A panellist at an upcoming event discussing climate change is calling on Regina to work for a just transition to renewable energy.
In 2018, the city pledged to become 100 per cent renewable by 2050. How far has the city come and what more needs to be done are the topic of Regina's Just Transition, a panel discussion being held Tuesday evening by four city councillors: Dan LeBlanc, Shanon Zachidniak, Cheryl Stadnichuk and Andrew Stevens.
Seth Klein, author of A Good War: Mobilizing Canada for the Climate Emergency, is one of the panellists. His book compares the effort needed to move toward a greener future to the world's mobilization for the Second World War.
Klein said a "just transition" means transitioning society off fossil fuels to renewables, but without leaving anyone behind. He said it's about tackling both the climate crisis and inequality.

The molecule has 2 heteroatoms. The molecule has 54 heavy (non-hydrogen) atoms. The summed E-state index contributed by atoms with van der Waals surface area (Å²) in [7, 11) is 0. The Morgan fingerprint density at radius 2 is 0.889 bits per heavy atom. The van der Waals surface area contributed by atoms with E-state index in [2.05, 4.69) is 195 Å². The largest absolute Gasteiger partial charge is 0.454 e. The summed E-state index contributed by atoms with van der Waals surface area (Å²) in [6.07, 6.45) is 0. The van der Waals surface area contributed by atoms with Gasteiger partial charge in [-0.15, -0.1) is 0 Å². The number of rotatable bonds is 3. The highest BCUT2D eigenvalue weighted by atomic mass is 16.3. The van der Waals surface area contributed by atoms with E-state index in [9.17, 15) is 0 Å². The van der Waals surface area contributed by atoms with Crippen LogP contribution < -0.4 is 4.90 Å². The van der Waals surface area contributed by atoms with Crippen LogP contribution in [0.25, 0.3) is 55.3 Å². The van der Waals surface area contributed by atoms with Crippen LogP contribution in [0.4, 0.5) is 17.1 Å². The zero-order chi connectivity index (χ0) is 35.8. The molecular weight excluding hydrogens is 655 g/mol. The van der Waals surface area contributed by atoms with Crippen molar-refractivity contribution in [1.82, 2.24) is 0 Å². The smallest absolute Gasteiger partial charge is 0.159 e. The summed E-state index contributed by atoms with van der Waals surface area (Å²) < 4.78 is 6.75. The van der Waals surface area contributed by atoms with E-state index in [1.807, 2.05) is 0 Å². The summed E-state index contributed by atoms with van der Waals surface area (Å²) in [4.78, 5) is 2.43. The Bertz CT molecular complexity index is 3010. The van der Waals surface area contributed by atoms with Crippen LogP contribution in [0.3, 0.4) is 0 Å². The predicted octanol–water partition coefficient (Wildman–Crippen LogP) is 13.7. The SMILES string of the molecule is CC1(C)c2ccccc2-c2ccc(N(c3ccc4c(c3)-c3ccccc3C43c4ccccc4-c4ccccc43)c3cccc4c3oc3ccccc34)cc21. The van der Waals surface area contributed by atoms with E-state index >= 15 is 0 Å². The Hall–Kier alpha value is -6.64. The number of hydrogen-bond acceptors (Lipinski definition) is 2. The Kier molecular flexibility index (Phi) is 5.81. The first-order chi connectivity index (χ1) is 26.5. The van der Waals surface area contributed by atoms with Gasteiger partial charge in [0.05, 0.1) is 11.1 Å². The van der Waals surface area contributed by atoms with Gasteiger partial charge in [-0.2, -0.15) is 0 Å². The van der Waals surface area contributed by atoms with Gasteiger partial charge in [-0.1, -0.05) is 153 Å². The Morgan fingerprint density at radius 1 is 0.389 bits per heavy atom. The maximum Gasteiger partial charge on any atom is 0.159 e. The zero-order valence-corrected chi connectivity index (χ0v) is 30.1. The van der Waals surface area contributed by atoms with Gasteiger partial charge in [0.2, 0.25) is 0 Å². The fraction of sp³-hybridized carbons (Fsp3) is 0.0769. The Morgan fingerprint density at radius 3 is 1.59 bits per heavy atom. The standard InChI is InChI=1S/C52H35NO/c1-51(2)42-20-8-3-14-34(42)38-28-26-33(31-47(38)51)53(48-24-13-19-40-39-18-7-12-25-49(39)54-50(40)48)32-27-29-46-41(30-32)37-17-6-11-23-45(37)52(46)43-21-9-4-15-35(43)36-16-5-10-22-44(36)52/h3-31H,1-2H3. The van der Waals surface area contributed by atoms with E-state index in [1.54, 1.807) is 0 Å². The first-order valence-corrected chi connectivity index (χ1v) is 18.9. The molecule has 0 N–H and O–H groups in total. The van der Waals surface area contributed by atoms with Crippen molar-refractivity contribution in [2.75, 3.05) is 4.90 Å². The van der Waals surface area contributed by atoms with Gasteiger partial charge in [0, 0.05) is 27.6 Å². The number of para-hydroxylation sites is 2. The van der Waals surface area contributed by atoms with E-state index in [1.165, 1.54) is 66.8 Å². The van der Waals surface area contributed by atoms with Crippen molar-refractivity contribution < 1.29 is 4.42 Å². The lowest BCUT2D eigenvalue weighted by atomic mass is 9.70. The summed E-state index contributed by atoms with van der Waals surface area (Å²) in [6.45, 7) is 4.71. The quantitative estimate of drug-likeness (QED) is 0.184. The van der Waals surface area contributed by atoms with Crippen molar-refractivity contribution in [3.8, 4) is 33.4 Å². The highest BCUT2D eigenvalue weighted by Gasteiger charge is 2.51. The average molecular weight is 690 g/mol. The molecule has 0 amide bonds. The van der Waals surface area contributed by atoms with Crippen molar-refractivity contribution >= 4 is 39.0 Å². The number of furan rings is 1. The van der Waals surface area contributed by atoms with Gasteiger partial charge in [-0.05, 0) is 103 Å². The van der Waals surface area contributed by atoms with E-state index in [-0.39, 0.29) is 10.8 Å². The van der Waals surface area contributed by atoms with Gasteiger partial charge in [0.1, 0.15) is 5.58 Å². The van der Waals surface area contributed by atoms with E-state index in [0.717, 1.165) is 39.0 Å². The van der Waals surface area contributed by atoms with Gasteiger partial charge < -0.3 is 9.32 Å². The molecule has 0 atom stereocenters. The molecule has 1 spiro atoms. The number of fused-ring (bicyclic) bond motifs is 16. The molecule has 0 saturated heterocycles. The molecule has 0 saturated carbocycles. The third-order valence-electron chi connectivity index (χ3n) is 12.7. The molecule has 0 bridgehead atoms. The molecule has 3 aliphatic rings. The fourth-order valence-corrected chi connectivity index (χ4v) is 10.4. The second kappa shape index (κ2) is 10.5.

This may mean creating new economic institutions for the change and shifting from voluntary measures to mandatory measures, Klein said.
"It means truly ambitious, audacious spending in those alternatives that we need, whether it's renewable energy or building retrofits or mass transit, so that people can see that the promise of just transition isn't just a hollow promise," Klein said.
"It also means telling the truth with the public about the severity of the crisis."
Klein said with any crisis begins with a period of denial. He said governments have been able to wait when it comes to climate action, but that a majority of Canadians now see it as an emergency.
"There has been a shift in the public opinion terrain where we moved from seeing the crisis somewhere else, sometime in the future, to here, to now. And people know we need to do something."
Moving to renewables must offer good jobs: Klein
The key to a just transition is making sure people currently in the fossil fuel industry will still have good jobs, Klein said.
He said there are about 300,000 workers with jobs tied to the fossil fuels industry.
"I think we should actually be saying to everyone whose economic security is currently tied to the fossil fuel industry, we've got you. You're not going to be left behind," Klein said.